While Medical malpractice is not one hundred percent preventable, there are numerous steps you can take to reduce the chances that your doctor may commit medical negligence. Regardless of whether you will be undergoing a procedure, being treated with medication, or simply going to the doctor for a checkup, it is crucial that you do everything you can to protect yourself. Provide a Complete Medical History and Ask Your Doctor Questions A doctor must be fully informed about your medical history as this is where a doctor starts when determining how to treat a patient. Once your doctor knows what your current medical conditions are, what medications you take, and what health risks you may be exposed to (i.e., family history of cancer or heart disease), your doctor can develop a treatment plan that suits your needs. Many of us have a lot of faith and trust instilled in our doctors which are how doctor-patient relationships should be. However, no matter how much you trust your doctor, you should always be asking the most important questions about your medical treatment. If you are planning to undergo a procedure, you should consider asking the following questions:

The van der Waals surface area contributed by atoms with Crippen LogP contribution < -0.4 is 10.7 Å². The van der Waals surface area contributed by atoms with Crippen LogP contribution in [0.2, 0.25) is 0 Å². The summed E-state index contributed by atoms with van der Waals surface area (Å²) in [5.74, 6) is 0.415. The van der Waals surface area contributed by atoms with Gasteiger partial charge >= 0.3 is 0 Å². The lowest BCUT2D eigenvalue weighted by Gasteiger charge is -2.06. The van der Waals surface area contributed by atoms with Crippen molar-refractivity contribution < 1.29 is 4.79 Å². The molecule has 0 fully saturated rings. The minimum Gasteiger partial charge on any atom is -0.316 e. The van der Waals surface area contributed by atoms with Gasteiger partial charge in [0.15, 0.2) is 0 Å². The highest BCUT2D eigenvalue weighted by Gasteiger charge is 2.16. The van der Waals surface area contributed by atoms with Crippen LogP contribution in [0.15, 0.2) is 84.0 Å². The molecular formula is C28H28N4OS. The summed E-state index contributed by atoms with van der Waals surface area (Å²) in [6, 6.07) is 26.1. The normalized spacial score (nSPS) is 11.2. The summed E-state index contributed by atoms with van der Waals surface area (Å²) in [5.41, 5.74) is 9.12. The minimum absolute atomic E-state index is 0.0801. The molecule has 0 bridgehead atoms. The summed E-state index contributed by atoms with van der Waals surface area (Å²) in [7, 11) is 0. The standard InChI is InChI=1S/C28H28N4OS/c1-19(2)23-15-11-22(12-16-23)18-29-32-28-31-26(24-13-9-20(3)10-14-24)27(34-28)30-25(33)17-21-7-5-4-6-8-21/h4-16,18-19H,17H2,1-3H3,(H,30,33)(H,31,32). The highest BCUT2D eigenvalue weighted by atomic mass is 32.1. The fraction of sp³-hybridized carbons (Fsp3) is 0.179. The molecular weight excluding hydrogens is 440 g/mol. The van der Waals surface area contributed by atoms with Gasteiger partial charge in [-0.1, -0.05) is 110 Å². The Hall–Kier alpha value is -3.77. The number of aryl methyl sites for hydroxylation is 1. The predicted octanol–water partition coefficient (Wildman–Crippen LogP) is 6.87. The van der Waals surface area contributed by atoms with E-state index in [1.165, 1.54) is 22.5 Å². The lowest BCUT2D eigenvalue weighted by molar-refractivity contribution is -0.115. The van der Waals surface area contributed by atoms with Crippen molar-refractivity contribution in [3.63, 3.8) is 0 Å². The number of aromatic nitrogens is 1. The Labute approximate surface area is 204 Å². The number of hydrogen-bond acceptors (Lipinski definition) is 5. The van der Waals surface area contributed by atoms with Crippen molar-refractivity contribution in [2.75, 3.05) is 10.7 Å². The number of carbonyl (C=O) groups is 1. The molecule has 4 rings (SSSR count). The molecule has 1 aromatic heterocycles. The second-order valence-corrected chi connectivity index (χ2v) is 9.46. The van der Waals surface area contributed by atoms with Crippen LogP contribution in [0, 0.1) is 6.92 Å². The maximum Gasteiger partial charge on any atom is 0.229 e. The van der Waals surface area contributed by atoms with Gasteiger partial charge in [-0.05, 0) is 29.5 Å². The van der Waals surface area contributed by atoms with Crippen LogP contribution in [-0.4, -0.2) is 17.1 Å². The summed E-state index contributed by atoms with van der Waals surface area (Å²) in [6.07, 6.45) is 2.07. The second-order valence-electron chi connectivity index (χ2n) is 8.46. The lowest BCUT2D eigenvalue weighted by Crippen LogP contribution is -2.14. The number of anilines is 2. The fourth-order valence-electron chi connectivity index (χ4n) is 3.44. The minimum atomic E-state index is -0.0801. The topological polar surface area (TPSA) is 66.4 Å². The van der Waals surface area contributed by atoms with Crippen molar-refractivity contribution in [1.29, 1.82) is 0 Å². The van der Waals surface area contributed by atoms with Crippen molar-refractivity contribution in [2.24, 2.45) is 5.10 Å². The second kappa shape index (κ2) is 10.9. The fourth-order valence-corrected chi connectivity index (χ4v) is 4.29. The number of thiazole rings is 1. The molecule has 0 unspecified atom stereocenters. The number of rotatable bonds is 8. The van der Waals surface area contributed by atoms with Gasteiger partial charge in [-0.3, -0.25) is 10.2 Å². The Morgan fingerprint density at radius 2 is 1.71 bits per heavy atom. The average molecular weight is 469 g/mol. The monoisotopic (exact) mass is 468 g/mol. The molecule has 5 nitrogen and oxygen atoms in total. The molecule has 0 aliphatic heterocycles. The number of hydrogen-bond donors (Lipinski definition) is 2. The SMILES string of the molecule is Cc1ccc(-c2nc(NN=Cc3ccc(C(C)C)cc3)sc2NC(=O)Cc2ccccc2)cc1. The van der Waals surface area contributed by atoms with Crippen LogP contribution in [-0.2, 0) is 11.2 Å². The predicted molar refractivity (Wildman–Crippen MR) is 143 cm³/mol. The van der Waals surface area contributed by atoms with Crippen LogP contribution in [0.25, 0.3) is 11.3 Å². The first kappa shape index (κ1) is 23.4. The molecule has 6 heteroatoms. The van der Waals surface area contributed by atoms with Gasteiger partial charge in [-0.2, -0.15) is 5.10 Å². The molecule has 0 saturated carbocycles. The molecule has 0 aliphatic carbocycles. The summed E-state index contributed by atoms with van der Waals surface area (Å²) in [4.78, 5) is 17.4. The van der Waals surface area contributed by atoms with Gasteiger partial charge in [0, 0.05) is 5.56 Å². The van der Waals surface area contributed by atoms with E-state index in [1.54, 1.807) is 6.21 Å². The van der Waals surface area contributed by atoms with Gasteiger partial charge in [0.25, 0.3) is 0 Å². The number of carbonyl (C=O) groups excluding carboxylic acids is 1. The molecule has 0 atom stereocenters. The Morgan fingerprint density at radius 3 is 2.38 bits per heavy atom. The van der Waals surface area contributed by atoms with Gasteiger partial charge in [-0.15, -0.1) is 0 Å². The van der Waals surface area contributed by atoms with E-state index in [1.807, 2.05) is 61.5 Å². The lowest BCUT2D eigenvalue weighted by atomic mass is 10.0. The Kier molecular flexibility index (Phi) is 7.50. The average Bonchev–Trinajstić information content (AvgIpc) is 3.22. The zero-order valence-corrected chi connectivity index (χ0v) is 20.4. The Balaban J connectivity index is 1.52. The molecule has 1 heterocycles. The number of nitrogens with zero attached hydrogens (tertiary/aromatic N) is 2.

- How many times have you performed this procedure?
- What is your complication rate?
- What types of complications have your patients experienced in the past?
- Are there any alternative treatments aside from undergoing this procedure?
- Is this procedure a medical necessity?
- How long will it take to recover from the procedure?
These questions will vary from person to person based on the type of procedure being performed as well as the patient’s individual health factors. No matter how minor or serious a procedure may be, asking questions of your doctor is a good first step to understanding all aspects of a procedure and whether or not the benefits outweigh the risks involved in the procedure. Understanding Express Versus Implied Consent Most of us know what the term “consent” means, but in the medical and legal worlds, the term becomes very important. Express consent is providing verbal consent to your doctor, such as stating that you agree to go forward with a procedure. Implied consent can be a little trickier as it is considered non-verbal consent where you are giving consent through your conduct or actions. For example, if you show up on the day of a surgical procedure, you are consenting to undergo the procedure, as you would not be there if you did not intend to be operated on by your doctor. The same is true if you make an appointment with a doctor. By making the appointment, you are impliedly consenting to that doctor offering a diagnosis and providing medical advice. Consent can be an important factor when it comes to a potential medical malpractice case as a patient’s consent could become an issue that may or may not establish that a doctor committed wrongdoing. As such, all patients should have a good understanding of the consent process.